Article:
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Corcovado is known for offering extreme Amazon-like biodiversity, exuberant wildlife, and a striking nature experience. This is probably the place in Costa Rica where you are most likely to see wild animals. About 50% of the species reported for Costa Rica can be found in Corcovado. This park also boasts jaguars and tapirs. This National Park has mountains, forests, rivers, mangroves and beaches.

Barbilla Corcovado Carara Barra Honda Barra Honda Brauillio Carriollo Brauillio Carrillo Cahuita Cahuita Carara Chirripo Chirripo Corcovado Diria Diria Guanacaste Guanacaste Irazu Volcano Isla del Coco Juan Castro Blanco Juan Castro Blanco Isla del Coco La Amistad La Amistad Irazu Volcano La Cangreja La Cangreja Los Quetzales Los Quetzales Manuel Antonio Manuel Antonio Marino Ballena Marino Ballena Marino Las Baulas Marino Las Baulas Palo Verde Santa Rosa Piedras Blancas Tanpanti Turrialba Volcano Poas Volcano Tenorio Volcano Ricon del la Vieja Tortuguero Palo Verde Santa Rosa Tanpanti Piedras Blancas Tenorio Volcano Poas Volcano Tortuguero Rincon de la Vieja Turrialba Volcano


The Corcovado National Park is located in the South Pacific of Costa Rica in the Osa Peninsula in the Puntarenas Province. This is the only large remnant of lowland primary forest in the Pacific Coast of Central America. It was established as a National Park in 1975, after the intense effort of researchers, the government and the support of international agencies such as The Nature Conservancy, The World Wildlife Fund (WWF), and the Rare Animal Relief Effort.

The park has 44,484 hectares, but surprisingly 50% of the biodiversity of the country lives here. The park protects around 500 species of trees, 150 orchid species, 140 mammal species, 370 species of birds, 120 of amphibians and reptiles, 16 species of freshwater fishes and countless species of insects. Gigantic trees are easy to appreciate on the trails, accompanied with the songs of toucans and macaws. Several species of birds in Corcovado are endemic to the area, and this is one of the fewest places in the country where the big mammals are present in good numbers (such as peccaries, jaguars, other wild cats and tapirs). This is one of the few parks where the white-lipped peccaries are common. Bull-sharks can be seen in the Sirena River. From the coastal areas of this park, you can watch whales in the Pacific Ocean, and four species of marine turtles nest in this beaches.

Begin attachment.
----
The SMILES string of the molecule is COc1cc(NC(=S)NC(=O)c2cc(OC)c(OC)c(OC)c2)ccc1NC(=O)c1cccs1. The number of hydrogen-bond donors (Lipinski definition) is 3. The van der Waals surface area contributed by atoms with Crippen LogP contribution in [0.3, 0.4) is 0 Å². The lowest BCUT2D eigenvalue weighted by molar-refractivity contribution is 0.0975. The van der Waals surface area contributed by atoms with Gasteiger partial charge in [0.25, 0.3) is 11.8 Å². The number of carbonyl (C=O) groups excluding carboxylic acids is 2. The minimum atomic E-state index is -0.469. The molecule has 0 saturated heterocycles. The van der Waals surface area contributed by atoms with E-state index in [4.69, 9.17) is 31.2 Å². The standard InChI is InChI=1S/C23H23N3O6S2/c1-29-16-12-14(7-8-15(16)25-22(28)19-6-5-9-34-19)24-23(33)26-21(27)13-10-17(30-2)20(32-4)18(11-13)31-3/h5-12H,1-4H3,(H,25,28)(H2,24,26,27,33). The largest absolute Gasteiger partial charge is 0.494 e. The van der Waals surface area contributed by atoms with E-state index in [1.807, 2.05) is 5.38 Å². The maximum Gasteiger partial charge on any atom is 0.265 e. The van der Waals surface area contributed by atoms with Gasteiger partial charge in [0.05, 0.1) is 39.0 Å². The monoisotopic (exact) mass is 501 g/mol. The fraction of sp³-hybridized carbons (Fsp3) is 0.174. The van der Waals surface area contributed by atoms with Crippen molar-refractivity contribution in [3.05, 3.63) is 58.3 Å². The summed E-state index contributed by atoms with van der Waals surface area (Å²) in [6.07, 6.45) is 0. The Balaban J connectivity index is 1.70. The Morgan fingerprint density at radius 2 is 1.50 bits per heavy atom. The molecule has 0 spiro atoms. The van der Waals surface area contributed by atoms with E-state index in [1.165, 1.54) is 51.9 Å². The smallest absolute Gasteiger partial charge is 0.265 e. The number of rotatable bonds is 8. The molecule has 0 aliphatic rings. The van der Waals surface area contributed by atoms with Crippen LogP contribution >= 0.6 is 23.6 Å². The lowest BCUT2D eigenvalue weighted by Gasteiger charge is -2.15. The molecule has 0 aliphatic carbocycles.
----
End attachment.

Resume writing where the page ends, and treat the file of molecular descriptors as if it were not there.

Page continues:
The park can be accessed by two routes: Puerto Jimenez or Bahía Drake. Inside the park there are four ranger stations: Sirena, Los Patos, Carate and Leona. These stations provide basic lodging, but reservations should be made in advance. Corcovado has very humid tropical forest, and during the rainy season some areas of the park may be closed.

Sources: Area de Conservación Osa Boza, M. 1981.; Los Parques Nacionales de Costa Rica. Incafo. 310 p.


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